The Greek Cornucopia – Meteora

A couple of weeks ago, I wrote a blog on our trip to Greece. Family and friends who read it thought it did not justify the 3.5 weeks that we spent there and recommended that I split it up and dedicate one post per place that we visited. I have retained the original blog for those of you who want a fast read. With Europe slowly limping back to normal since the COVID 19 lockdown and Greece quite enthusiastic about reopening tourism, there cannot be a better time for me to reminisce about that trip and write about it. Hope you enjoy these posts!

This is the second post of my seven part series on Greece.
The first post covers Thessaloniki. The third post covers Delphi, followed by Olympia, Crete and Athens. Lastly, you can read all my Thoughts, tips and things that matter in my seventh post.

Meteora – for monasteries in the skies.
Well, almost. As you leave Mount Olympus behind you and approach Meteora you are greeted by huge rock outcrops that give you a glimpse of what to expect.

Approaching Meteora
Approaching Meteora

When you have lots of tall steep cliffs and monasteries on top of them, it becomes special. The unique rock formations are a sight to behold.

Rock outcrops of Meteora
More rocks
Everything around the rocks look like miniatures!

Hermits seeking solitude started to call Meteora home around the 9th century. They settled at the base of the hills and in the natural hollows on the cliff face. To evade invaders the hermits moved higher up the cliff and by the 16th century there were 24 Greek Orthodox monasteries. Meteora is considered holy, next only to Mount Athos (where to this day only men are allowed and that too for prayers and studies, not for tourism). Some of the monasteries were built as early as in the 11th century, but only six (built around 14th/15th century) have survived and are still functional.
They are:
1) Agios Nikolaou Anapafsas
2) Varlaam
3) Great Meteoron
4) Roussanou
5) Ayias Triadhos
6) Ayiou Stefanou
You can visit the monasteries in the sequence above and cover the first three before lunch and the next three post-lunch. All the monasteries open at 9am. Some stay open continuosly till 3.30pm/4pm while some others close around 1pm for about 2-2.5 hours and open again from 3.30pm till 6.30pm. Respect the dress code – no show of arms or legs which means full pants for men and skirts below the knee for women.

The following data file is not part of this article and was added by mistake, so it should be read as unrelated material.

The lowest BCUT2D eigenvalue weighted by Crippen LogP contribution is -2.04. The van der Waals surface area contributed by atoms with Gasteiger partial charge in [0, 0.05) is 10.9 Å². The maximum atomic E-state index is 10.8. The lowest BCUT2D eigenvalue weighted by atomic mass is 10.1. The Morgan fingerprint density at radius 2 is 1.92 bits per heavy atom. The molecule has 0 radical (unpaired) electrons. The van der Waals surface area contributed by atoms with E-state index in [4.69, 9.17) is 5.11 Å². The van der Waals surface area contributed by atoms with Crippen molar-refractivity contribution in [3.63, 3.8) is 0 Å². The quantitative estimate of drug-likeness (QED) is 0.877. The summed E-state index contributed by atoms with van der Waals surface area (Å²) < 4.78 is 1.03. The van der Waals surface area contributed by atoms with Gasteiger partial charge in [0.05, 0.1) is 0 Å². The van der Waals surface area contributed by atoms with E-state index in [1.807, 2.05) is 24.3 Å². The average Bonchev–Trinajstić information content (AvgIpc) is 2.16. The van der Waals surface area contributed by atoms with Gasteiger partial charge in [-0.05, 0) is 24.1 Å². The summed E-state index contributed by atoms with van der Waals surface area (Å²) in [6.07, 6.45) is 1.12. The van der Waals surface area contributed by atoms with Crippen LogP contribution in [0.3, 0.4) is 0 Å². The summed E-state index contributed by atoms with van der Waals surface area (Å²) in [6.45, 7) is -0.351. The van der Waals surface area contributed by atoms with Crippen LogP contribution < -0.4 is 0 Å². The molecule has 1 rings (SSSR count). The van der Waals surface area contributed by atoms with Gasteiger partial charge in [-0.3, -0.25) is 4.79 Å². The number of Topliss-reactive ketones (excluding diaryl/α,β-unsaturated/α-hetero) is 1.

Today these monasteries not only offer spectacular views of the surrounds but are also home to religious icons, paintings and libraries that hold rich old manuscripts.

Agios Nikolaos Anapafsas Monastery
Agios Nikolaos Anapafsas Monastery
Inside Agios Nikolaos Anapafsas Monastery_1
Inside Agios Nikolaos Monastery
Roussanou Monastery from The Great Meteoro Monastery
Roussanou Monastery
The Great Meteoro Monastery
The Grand Meteoron Monastery – the grandest and biggest of them all
Ganda Berunda at Varlaam Monastery
Varlaam Monastery – the emblem is similar to the emblem of my state, Karnataka.

We visited four of the six monasteries and skipped the last two. All the climbing up and down several steps and slopes got to the kids.
I still cannot get over how the hermits clambered up and down those steep rock faces on makeshift ladders and/or ropes that would haul the hermit in a basket. These would be replaced only when they gave away!

The old pathway to the top monastery on the of the cliff (not in use anymore)
Cable Car The Great Meteoro Monastery_4
A newer and safer way to get to the top – a cable car for the use of the monks/officials only.

From Meteora we drove down along mountainous roads to get to our next stop, Delphi.


  1. Thank you for the very nice post about Meteora.

    If you would like to see how is to climb those rocks feel free to check out the following posts:

    Climbing in Meteora – Pillar of Rain – Doupiani Rock

    Climbing in Meteora – Sudostwand Doupiani – Southeast Wall – Plaka

    Climbing in Meteora – Doupiani Rock – Pantocrator’s Ridge (Ostkante/East Ridge)

    Thanks again for the nice post


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